• America’s service sector enjoyed bumper growth in July, fuelling hopes of an economic recovery.
The Institute for Supply Management’s non-manufacturing business index jumped from 60.6 in June to hit 65.1 – the highest reading since the survey began six years ago. July was the fourth consecutive month the index stood above the 50.0 threshold between expansion and contraction.
Accounting for over two-thirds of the US economy, the service sector was boosted by a surge in new orders (the index for which jumped from 57.5 to 66.9), order backlogs and imports. Even the gauge of employment improved, creeping up from 50.3 to 50.7 – the first time it has stayed over 50.0 for two straight months since the start of 2001.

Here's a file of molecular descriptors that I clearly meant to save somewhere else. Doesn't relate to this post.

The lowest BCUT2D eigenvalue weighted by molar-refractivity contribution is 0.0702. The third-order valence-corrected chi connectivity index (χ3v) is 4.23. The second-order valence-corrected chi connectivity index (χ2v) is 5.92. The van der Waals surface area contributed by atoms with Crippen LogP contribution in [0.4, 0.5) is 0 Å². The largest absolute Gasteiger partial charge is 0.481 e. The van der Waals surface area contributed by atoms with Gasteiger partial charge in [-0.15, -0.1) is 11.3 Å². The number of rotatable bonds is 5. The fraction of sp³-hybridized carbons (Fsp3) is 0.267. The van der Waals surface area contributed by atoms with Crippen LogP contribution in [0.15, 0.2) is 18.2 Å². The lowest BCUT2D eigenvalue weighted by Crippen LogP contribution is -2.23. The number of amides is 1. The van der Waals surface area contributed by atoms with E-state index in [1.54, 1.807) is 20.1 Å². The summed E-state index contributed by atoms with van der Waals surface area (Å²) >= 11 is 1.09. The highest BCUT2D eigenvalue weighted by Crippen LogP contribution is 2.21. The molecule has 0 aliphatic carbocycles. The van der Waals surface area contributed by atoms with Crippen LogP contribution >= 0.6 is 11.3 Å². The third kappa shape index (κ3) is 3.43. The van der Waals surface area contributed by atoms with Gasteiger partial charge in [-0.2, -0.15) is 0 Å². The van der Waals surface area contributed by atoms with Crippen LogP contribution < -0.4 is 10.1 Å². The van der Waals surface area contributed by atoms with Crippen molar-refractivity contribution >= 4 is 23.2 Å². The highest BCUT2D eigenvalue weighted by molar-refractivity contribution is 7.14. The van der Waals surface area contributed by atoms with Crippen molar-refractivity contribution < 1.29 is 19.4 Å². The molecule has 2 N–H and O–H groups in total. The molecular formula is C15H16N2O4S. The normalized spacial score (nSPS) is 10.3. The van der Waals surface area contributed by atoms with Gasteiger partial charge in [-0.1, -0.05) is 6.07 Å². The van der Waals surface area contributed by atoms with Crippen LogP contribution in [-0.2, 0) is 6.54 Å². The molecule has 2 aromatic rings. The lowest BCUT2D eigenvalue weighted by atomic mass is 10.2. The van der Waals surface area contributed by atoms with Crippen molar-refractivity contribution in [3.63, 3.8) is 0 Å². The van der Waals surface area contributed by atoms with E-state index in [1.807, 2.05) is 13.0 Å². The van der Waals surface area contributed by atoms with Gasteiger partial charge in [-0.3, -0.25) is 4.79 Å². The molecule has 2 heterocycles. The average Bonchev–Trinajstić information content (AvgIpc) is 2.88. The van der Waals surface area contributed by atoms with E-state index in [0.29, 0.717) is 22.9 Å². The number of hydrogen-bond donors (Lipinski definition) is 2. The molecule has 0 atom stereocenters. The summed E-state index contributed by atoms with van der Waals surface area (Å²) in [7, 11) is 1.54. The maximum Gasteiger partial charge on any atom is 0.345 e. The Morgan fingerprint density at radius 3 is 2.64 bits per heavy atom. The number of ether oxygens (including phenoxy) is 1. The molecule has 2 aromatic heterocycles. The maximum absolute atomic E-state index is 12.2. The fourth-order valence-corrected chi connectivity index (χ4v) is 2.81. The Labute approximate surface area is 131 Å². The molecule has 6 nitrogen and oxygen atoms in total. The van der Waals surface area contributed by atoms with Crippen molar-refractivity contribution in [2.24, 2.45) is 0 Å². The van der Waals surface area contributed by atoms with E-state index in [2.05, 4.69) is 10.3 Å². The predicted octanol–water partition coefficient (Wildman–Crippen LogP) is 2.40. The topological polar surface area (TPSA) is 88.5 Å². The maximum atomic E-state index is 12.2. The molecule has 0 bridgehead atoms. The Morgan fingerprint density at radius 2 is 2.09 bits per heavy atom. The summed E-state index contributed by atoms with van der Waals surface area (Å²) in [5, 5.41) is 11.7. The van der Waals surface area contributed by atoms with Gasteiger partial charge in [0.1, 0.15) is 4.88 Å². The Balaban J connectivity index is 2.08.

• Equivalent statistics in the UK were nowhere near as spectacular, but encouraging nonetheless.
The Chartered Institute of Purchasing and Supply’s service-sector index rose from 54.5 to 56.6, the highest since May last year.
Meanwhile, the Office for National Statistics reported that industrial production rose 0.7% in June, including a better-than-expected 0.2% rise in the beleaguered manufacturing sector. As a result, manufacturing output is thought to have stayed flat in the second quarter.
Data sourced from: multiple sources; additional content by WARC staff